Location of Hawa Mahal as a Hindrance in the Hospital Complex. Source

Figure 3.5 Location of Hawa Mahal as a Hindrance in the Hospital Complex. Source: Bhopal District Collectorate.

Temples of Hindus within Premises of Hamidia Hospital. Sources

Figure 3.6 Temples of Hindus within Premises of Hamidia Hospital. Sources: Photos taken by Authors.

Mosque and Structure of Muslims in Premises of Hamidia Hospital. Sources

Figure 3.7 Mosque and Structure of Muslims in Premises of Hamidia Hospital. Sources: Photos taken by Authors.

Minaret Claimed by Muslim Group as Part of a Mosque. Source

Figure 3.8 Minaret Claimed by Muslim Group as Part of a Mosque. Source: Photographed by Authors.

inscription to commemorate the soldiers who died in the First World War (see Figure 3.9). In recent decades, as this structure was adjacent to Hamidia Hospital, the two sides of the apparent gate were closed with bricks and the structure was being used as the medicine store of the hospital. Several private medicine stores also operated around this hospital.

Under the expansion plan of this largest state hospital, this structure that was being used as a medicine store of the hospital had to be demolished. The medicine store in-charge, Dr. Asif Khan, objected to the proposal and asked for a separate store facility for medicine before the structure could be demolished. This was reasonable and a new facility for storing medicine was built in another site and required infrastructure such as racks were provided.

Interestingly, about three more mosques had been claimed there within the hospital premise. Similarly, the Hindus had also taken to worship under a banyan tree. Seeing the resistance from the Muslim group, the Hindu group also objected to the removal of the temple under the tree which they worshipped. However, when the Hindu group was offered an alternate place to build a small temple, they agreed to shift.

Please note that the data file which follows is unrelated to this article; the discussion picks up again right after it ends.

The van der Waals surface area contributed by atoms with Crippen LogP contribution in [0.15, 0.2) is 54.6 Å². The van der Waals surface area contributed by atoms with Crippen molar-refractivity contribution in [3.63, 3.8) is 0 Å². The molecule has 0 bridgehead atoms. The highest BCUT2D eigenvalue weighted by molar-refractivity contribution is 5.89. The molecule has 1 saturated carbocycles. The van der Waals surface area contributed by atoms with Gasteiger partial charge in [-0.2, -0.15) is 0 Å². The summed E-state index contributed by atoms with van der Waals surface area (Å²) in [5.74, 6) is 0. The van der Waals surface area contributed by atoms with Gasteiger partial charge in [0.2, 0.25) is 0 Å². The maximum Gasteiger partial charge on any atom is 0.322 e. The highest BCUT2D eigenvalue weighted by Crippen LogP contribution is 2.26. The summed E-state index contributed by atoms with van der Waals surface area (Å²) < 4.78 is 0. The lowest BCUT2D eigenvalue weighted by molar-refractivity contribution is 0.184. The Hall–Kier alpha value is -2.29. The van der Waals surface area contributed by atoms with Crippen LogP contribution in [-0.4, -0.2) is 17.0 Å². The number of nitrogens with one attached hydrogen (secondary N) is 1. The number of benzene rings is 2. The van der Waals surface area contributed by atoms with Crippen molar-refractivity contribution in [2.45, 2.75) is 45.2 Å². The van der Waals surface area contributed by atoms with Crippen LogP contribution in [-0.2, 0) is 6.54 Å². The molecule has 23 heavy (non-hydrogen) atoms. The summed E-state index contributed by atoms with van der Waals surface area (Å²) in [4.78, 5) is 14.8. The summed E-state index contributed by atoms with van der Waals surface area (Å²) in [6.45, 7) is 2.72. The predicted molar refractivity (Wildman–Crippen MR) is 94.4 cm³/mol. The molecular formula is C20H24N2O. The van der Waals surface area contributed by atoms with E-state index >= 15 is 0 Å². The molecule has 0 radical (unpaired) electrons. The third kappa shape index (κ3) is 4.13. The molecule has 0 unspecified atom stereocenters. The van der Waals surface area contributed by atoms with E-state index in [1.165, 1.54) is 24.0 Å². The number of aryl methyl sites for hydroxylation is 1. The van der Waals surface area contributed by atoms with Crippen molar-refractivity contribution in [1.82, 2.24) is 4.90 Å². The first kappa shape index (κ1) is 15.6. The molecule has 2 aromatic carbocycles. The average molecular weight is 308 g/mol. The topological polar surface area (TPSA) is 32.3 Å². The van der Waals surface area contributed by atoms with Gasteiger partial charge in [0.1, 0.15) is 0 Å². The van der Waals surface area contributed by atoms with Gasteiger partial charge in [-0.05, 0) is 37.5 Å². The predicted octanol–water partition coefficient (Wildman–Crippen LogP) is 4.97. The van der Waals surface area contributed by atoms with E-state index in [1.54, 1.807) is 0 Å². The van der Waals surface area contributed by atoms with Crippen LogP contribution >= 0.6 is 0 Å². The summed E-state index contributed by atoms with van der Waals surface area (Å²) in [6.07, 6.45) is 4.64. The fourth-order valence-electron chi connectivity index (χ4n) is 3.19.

Once the Public Works Department was about to demolish the structure of Hawa Mahal, Mufti Abdul Razak, the vice president of Jamaiet Ullema Hind, stuck a poster on the wall of this structure that this structure was a mosque and that the Muslims will reclaim it as their place of worship. Lead by the son of Mufti Abdul Razak, a group of nearly 20,000 Muslims gathered near the structure to express their solidarity to this view. The hospital area also happens to be densely populated by the people of the Muslim community.

The Inscription on the Heritage Structure. Source

Figure 3.9 The Inscription on the Heritage Structure. Source: Photographed by Authors.

It was a period of Ramazan, and a large number of Muslims gathered to pray here in the next four days. Seeing the expression of solidarity among the Muslims to protect their place of worship, a group of about 30 people from the Hindu community began a march from the Durga Devi Mandir located near the Peer Gate toward Imami Gate about 200 m where Hawa Mahal was located. The situation was defused on that day, but the issue unfortunately hovered around.

On May 30, 2017, tension gripped the Old City area of Bhopal after rumors spread on social media that a heritage structure inside the Hamidia Hospital campus had been desecrated. A large mob gathered at the spot. In the ensuing melee, mobs torched several vehicles and damaged a DIAL 100 police vehicle in Peer Gate area even though a huge contingent of police was deployed to meet any eventuality. It was three hours before any semblance of control could be reestablished in the area.

The two factions of Hindus and Muslim with opposing claims quickly sprang up. Panic quickly spread to other parts of the Old City - Budhwara Char Batti, Moti Masjid, Fatehgarh, Agrasen Chowk, Royal Market, Sofia College, and Imambada. The house of Bhopal Mayor, Alok Sharma, who resides in this area, was also surrounded by the angry mob. The situation seemed to be going out of control. The District Magistrate, however, ordered that they not declare any curfew in the area as this might send alarming signals across the state.